In this historical novel, Alyson Richman (a favorite author of mine) and Shaunna J. Edwards (this is her debut novel) team up to paint a portrait of the Civil War (1861-65) from what might be called cross perspectives; Black and white, North and South, rich and poor, slavery and freedom. As explained in the Authors’ Note, the authors collaborated as a way to “find beauty” in the darkness of the racial violence and inequality that surrounds American society. Awarded four stars on Goodreads.
Drawing on their own decades-long friendship and their individual family histories (Richman is white and Jewish, Edwards is black and Christian), these two women have crafted a story of war, slavery, love, and friendship around four main characters:
- Lily – the daughter of a wealthy, Jewish New York City merchant who is a dedicated abolitionist.
- Jacob – her husband, a talented musician from a less prosperous Jewish family who fights in the Union Army.
- Stella – a beautiful enslaved woman in Louisiana who is auctioned off to become the mistress of a rich white planter.
- William – an enslaved man whose musical genius gets exploited by his master until he runs away to become one of the thousands of Black men who fought for the North.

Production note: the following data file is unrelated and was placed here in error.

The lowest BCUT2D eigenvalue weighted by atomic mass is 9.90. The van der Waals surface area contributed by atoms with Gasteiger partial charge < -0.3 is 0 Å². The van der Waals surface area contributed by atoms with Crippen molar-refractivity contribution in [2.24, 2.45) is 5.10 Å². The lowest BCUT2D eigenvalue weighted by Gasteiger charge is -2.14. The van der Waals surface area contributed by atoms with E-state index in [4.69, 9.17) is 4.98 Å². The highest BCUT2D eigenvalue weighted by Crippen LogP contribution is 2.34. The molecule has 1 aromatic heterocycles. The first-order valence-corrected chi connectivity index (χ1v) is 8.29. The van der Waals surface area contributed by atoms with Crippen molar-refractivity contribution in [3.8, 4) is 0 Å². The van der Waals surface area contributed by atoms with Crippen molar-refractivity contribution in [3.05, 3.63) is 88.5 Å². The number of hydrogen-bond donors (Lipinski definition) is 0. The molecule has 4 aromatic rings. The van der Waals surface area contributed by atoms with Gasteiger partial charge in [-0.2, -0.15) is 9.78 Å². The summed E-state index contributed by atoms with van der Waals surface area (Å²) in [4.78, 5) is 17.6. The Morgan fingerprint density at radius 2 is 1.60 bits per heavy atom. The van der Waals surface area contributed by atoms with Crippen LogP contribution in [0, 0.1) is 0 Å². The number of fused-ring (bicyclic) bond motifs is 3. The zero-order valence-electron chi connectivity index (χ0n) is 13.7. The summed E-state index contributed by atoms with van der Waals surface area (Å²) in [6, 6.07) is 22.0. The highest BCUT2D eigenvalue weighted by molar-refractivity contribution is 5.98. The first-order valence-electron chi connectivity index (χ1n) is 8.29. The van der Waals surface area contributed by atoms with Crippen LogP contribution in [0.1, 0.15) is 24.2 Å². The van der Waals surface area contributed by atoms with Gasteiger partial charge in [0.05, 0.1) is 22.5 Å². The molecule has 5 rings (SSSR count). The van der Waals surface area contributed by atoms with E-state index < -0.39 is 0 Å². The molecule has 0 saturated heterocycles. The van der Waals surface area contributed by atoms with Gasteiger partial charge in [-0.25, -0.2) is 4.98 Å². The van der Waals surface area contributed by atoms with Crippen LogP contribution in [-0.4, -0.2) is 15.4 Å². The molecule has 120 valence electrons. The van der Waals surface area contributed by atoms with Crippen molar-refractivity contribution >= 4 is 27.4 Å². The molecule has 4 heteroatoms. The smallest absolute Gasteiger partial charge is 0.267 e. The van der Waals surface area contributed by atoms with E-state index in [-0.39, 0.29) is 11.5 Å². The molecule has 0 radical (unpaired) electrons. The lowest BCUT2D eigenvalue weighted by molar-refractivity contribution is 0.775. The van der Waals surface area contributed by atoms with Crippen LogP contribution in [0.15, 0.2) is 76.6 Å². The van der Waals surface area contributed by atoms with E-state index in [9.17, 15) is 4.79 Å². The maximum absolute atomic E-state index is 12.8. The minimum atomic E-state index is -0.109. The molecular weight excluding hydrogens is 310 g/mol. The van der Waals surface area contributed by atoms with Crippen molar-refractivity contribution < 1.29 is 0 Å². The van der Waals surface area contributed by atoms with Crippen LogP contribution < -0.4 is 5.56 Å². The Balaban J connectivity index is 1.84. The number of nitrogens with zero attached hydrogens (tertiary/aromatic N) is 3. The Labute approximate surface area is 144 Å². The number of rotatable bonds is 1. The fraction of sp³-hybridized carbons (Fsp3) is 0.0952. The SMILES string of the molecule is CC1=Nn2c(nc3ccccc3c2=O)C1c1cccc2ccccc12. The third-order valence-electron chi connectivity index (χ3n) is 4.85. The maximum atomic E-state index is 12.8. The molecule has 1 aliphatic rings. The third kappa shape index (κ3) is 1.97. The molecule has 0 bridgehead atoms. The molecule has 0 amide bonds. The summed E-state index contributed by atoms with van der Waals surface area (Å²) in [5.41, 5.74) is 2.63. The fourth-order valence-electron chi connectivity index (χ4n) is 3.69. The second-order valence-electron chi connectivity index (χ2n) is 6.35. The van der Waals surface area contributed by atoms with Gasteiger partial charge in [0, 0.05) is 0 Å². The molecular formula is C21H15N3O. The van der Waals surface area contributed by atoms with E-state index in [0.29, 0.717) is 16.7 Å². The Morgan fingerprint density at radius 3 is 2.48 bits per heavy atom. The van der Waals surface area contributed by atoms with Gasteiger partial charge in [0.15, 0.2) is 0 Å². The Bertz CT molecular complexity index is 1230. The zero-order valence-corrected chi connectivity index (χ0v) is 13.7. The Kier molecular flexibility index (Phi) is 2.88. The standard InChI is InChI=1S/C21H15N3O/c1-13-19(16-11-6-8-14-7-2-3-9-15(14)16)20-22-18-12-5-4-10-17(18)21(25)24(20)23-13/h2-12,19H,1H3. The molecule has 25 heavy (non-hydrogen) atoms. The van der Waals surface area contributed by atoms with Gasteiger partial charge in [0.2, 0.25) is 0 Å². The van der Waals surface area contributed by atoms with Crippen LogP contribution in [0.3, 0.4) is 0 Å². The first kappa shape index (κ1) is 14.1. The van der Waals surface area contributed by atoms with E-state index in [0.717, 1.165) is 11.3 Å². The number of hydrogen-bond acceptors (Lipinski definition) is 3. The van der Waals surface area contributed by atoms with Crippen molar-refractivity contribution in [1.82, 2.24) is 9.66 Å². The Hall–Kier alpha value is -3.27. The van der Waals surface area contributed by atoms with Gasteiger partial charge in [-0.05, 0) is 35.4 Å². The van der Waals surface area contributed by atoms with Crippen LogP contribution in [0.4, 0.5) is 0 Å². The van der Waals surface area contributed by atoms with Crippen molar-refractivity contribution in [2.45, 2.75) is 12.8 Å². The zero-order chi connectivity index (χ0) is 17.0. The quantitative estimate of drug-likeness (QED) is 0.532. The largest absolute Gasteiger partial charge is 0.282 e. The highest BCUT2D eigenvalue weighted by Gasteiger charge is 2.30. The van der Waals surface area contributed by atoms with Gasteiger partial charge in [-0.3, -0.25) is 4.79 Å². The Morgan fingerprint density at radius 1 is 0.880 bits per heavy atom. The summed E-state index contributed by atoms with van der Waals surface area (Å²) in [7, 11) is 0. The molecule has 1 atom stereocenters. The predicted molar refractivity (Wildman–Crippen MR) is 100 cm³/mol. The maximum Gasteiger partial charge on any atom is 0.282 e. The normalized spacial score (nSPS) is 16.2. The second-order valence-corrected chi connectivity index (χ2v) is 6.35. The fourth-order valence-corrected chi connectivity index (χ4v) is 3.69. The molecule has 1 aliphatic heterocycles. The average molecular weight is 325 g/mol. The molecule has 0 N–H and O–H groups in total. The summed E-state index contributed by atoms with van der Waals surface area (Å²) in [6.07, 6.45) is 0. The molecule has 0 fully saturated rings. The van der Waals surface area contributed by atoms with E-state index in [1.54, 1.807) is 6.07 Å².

How these four lives intersect I’ll leave for you to discover. But all four take great risks in their efforts to protect their loved ones.
The book paints quite a bleak picture of the conflict, that can be hard to read at some points. Split families, massive casualties, rudimentary medical care, widespread disease, and lack of adequate, even minimal supplies. And of course, prejudice against Black Americans deeply ingrained on both sides of the war.
The novel covers just a few years (beginning just before the Civil War begins) though the back stories of each character are woven in. I definitely found the first half of the book much less compelling than the second. Perhaps that was because so many backgrounds needed to be explained. But the book eventually picks up pace and becomes quite dramatic and powerful (even suspenseful) as it builds toward its conclusion.
I recommend THE THREAD COLLECTORS, especially because it’s the only book I’ve ever read about this time period that includes three less well-known aspects of the Civil War story:
- That the Union Army treated Black soldiers MUCH differently than White soldiers, despite the fact that both were on the same side.
- That Jewish soldiers fought, facing their own hurdles of discrimination.
- The ways in which women contributed to the war effort.
You’ll learn a lot.
More about Alyson Richman.
More about Shaunna J. Edwards.
You may be interested in my reviews of other books by Richman: